There are 2 main definitions of pull out in English:

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pull out 1

1Withdraw from an undertaking: he was forced to pull out of the championship because of an injury
More example sentences
  • Both parties can pull out of the mediation process if they are unsatisfied but a signed mediation agreement is legally binding.
  • The 1992 agreement allows either party to pull out of the pact 12 months after providing formal written notice to the other side.
  • Hunter was forced to pull out of the Games and take early retirement.
withdraw, resign, leave, retire, step down, get out, quit, back out, bow out
1.1Retreat or cause to retreat from an area: the army pulled out, leaving the city in ruins (pull someone out) the CIA had pulled its operatives out of Tripoli
More example sentences
  • The military had been sent to keep martial law, but because of the wars, they were pulled out.
  • Pictures of hunger in Somalia beckoned U.S. troops in, pictures of American soldiers in 1993 pulled us out.
  • The President pulled them out and went to war anyway, over their objections.
retreat from, leave, quit, abandon, give up, stop participating in, get out of, back out of, bow out of, renege on
2(Of a bus or train) leave with its passengers: the train pulled out of the station at 2.05
More example sentences
  • Corinne and I managed to choose a carriage with a bunch of Geordie blokes who started drinking as soon as the train pulled out of the station, at about half ten in the morning.
  • When every man was in possession of two bottles of Tiger beer, the train pulled out of Nagpur Station to continue the five-day journey.
  • The doors closed and the train pulled out of the station.
3(Of a vehicle) move out from the side of the road, or from its normal position in order to overtake: as he turned the corner a police car pulled out in front of him
More example sentences
  • Time and time again I put my foot down in that Beemer, pulled out to overtake the Rover, and then when I was on the wrong side of the road simply ran out of oomph.
  • A man driving a Vauxhall Corsa car pulled out from a slip road and clipped the side of a lorry.
  • They also tend to pull in, leaving the second half of the bus in the middle of the road, then pull out when people are overtaking the bus.
See parent entry: pull
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There are 2 main definitions of pull out in English:

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pull-out 2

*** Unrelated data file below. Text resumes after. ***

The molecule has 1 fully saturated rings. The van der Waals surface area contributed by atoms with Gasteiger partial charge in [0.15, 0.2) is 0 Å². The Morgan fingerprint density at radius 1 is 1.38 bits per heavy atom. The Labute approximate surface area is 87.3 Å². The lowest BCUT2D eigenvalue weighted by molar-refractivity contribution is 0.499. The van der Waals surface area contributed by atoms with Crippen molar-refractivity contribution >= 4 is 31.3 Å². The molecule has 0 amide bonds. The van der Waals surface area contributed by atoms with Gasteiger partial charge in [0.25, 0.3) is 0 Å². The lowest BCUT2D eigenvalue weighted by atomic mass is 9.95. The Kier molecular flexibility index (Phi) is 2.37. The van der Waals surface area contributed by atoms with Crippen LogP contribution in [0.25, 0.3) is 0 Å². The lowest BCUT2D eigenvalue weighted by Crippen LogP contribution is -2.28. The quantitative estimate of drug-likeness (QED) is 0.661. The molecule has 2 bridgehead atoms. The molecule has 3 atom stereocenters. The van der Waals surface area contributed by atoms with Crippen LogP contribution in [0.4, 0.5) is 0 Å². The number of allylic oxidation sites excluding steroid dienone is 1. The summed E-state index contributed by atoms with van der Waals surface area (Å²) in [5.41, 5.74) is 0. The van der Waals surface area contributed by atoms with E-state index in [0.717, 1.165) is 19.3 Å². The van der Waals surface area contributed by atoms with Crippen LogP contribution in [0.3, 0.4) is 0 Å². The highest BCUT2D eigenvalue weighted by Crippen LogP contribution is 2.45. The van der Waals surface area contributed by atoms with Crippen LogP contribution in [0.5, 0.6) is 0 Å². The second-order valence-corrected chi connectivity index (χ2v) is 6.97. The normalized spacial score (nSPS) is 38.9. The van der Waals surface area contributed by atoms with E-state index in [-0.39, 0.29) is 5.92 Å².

Pronunciation: /ˈpʊlaʊt/


(Of a section of a magazine, newspaper, or other publication) designed to be detached and kept: the figures are presented in a pull-out annual report
More example sentences
  • He handed over the pull-out section of his magazine, entitled ‘Top 100 Sexiest Movie Stars’ or something like that.
  • The Guardian's pull-out supplement on the same day sported a black cover with just the words ‘Oh, God’ in the middle.
  • Please use the Convention 2005 special pull-out section for all your registration needs.


1A pull-out section of a magazine or newspaper: don’t miss Monday’s 8-page Games pull-out
More example sentences
  • This week school leavers are poring over those pull-outs in the newspapers giving the official lists of vacancies at British universities for everything from accommodation management to youth studies (I'm not making it up).
  • A few teachers were catching up on things, but some appeared to have caught up, and were catching up on computer games and newspaper bargain shopping pull-outs instead (and this included the headmaster).
  • As a pull-out in the magazine suggests, ‘Do you feel lucky?’
2A withdrawal, especially from military involvement or participation in a commercial venture: the peace plan was based on a pull-out from the occupied territory
More example sentences
  • He concluded by calling on the movers of a motion calling for the early pull-out of British troops to withdraw their motion in the interests of party unity.
  • In the end, the opposition motion was composited from those submitted by 13 CLPs and did not even call for an immediate withdrawal of British troops, urging only an ‘early pull-out.’
  • That pull-out also went ahead despite the attack.

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